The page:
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Many Canadian fund mangers advise their customers that it is better to take the earlier deduction. the break even point for most scenarios is age 83 if you are taking the CPP at age 60 versus age 65. You are anticpating pushing the schedule up 5 years, so then now the break even point would be about age 88. So you will be caught up and actually a little bit ahead for the last two years of your life expectancy. However, this scenario only is more beneficial if you believe you can get more than 4% return on any savings. You would take an early benefit, and assuming you had no use for the money, would reinvest it at more than 4%.
At age 65, in 2008, the maximum benefit is 884.58.
As you must know, you can increase the benefit by .5% for each month you delay the benefits, up to 5 years, which is to say, at age 70, your maximum benefit is 30% more: i estimate that to be: 1149.95.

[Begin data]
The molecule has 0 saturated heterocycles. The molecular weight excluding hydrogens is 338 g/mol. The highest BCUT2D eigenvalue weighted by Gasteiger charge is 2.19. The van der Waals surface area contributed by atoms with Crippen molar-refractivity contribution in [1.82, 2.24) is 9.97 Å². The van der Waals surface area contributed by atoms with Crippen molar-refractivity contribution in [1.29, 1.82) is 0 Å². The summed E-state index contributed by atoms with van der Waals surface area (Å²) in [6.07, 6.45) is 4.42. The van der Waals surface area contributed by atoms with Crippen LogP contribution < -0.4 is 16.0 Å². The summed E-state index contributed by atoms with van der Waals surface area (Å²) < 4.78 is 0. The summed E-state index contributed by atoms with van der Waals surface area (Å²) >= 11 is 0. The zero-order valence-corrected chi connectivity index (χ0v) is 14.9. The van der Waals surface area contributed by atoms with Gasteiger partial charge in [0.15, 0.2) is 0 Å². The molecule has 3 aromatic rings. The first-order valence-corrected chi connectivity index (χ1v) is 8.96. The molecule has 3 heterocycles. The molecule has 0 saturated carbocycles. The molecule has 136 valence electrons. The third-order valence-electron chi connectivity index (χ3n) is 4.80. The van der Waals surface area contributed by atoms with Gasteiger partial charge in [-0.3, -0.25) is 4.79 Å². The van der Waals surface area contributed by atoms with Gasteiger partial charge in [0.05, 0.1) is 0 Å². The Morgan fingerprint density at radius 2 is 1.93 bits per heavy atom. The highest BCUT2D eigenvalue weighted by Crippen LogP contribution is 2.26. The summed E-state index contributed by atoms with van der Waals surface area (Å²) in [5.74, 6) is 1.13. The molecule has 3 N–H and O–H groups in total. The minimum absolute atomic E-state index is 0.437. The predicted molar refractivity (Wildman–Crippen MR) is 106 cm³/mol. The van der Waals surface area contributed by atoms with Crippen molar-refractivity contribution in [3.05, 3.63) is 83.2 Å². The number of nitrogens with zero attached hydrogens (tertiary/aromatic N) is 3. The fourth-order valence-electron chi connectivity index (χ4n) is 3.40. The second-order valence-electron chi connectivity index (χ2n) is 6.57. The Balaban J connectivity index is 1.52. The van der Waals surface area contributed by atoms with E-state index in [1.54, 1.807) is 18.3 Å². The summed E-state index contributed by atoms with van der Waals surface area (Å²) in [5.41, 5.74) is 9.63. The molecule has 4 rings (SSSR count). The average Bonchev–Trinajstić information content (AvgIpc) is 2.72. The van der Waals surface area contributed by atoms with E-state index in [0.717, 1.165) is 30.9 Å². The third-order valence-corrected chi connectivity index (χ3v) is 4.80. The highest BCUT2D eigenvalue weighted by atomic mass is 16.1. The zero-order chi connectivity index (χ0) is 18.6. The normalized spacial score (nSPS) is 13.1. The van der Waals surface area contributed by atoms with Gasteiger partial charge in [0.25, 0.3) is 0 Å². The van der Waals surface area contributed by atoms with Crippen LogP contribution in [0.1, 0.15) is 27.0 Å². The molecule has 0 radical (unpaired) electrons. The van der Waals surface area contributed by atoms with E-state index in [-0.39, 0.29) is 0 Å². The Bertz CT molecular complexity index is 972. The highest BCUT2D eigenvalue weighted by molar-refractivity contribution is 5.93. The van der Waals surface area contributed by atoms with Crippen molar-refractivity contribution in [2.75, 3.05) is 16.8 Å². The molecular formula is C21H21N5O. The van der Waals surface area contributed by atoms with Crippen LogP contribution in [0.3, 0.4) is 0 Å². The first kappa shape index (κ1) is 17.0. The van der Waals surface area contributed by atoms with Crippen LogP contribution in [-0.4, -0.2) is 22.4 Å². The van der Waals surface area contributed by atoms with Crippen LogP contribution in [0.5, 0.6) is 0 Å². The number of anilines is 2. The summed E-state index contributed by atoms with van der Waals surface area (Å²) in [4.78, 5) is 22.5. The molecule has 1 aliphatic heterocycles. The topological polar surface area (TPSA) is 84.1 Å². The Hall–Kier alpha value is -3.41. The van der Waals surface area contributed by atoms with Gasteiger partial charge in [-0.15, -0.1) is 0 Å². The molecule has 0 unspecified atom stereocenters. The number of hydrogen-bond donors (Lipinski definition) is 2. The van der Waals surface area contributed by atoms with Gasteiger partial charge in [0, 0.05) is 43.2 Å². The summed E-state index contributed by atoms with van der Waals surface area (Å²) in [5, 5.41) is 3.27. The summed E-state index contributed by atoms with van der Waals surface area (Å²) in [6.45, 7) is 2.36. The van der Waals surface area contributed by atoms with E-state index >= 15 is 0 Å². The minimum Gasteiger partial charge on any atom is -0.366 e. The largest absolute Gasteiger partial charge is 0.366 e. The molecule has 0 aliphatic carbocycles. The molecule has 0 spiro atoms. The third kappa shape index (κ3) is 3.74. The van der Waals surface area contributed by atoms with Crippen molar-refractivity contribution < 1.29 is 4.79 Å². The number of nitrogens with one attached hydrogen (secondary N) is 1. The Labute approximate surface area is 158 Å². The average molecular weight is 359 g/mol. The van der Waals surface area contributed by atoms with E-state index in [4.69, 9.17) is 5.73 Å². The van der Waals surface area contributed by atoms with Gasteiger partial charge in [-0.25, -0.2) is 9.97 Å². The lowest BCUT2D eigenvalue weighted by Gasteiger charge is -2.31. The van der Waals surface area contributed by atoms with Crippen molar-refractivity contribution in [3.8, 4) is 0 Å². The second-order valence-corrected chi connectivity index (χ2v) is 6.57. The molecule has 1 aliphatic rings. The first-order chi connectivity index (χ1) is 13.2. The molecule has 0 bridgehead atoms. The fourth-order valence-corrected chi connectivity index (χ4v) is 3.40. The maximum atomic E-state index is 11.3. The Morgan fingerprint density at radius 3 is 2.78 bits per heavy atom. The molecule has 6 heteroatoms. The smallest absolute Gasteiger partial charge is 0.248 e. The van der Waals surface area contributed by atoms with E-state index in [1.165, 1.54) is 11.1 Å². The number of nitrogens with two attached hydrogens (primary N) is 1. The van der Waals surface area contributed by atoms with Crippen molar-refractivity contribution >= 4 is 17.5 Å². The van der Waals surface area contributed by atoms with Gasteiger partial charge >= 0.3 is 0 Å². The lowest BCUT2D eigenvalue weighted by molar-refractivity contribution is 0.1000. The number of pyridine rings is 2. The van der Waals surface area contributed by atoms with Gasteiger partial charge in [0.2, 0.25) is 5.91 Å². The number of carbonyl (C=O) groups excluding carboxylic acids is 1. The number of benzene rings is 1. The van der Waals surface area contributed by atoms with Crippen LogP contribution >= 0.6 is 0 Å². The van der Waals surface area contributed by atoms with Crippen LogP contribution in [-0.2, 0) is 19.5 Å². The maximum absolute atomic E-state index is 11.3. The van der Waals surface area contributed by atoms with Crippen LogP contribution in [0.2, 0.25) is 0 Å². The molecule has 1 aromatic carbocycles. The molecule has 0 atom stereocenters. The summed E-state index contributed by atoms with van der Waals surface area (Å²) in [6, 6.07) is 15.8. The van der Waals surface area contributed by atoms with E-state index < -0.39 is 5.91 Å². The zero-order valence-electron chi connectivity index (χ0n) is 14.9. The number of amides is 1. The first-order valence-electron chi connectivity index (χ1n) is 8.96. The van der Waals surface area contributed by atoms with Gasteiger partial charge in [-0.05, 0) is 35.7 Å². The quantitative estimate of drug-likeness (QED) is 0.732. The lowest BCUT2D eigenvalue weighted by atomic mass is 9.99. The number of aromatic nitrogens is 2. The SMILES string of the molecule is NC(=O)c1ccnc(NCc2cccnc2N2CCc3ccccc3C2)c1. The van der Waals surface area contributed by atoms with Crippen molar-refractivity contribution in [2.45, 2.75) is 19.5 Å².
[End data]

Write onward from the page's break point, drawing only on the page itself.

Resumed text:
The first example assumes you are able to reinvest the money. In this example, taking the benefit later reflects the norm, that you would no be able to reinvest the earlier withdrawals, and you would actually ave about 300 a month less. If you live to age 90, from age 70, your total benefit is: 275,988.
If you take the benefit early, now your total benefit at age 90, assuming no reinvestmetn would be: 159,224,
neither figure includes cost of living increase typically at 3% on average.
By the recommendation of the government based scenario, you would be better off waiting until age 70.